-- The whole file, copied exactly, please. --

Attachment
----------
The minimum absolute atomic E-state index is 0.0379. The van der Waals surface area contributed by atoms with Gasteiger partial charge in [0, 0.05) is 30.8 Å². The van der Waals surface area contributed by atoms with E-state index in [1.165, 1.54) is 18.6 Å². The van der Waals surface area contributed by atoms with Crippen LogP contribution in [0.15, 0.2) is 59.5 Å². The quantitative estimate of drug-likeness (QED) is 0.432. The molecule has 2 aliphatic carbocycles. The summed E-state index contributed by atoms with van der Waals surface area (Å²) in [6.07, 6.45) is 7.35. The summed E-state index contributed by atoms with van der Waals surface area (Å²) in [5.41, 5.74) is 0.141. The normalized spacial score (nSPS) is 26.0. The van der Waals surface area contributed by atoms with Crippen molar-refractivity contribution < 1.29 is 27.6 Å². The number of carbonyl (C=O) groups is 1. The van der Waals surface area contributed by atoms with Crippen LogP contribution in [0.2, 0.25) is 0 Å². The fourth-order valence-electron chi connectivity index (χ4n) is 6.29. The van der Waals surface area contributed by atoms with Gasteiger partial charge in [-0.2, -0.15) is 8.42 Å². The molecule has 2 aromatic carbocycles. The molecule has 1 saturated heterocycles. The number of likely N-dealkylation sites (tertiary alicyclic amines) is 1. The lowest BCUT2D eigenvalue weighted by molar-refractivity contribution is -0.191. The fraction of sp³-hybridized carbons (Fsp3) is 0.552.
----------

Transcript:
The minimum absolute atomic E-state index is 0.0379. The van der Waals surface area contributed by atoms with Gasteiger partial charge in [0, 0.05) is 30.8 Å². The van der Waals surface area contributed by atoms with E-state index in [1.165, 1.54) is 18.6 Å². The van der Waals surface area contributed by atoms with Crippen LogP contribution in [0.15, 0.2) is 59.5 Å². The quantitative estimate of drug-likeness (QED) is 0.432. The molecule has 2 aliphatic carbocycles. The summed E-state index contributed by atoms with van der Waals surface area (Å²) in [6.07, 6.45) is 7.35. The summed E-state index contributed by atoms with van der Waals surface area (Å²) in [5.41, 5.74) is 0.141. The normalized spacial score (nSPS) is 26.0. The van der Waals surface area contributed by atoms with Crippen molar-refractivity contribution < 1.29 is 27.6 Å². The number of carbonyl (C=O) groups is 1. The van der Waals surface area contributed by atoms with Crippen LogP contribution in [0.2, 0.25) is 0 Å². The fourth-order valence-electron chi connectivity index (χ4n) is 6.29. The van der Waals surface area contributed by atoms with Gasteiger partial charge in [-0.2, -0.15) is 8.42 Å². The molecule has 2 aromatic carbocycles. The molecule has 1 saturated heterocycles. The number of likely N-dealkylation sites (tertiary alicyclic amines) is 1. The lowest BCUT2D eigenvalue weighted by molar-refractivity contribution is -0.191. The fraction of sp³-hybridized carbons (Fsp3) is 0.552.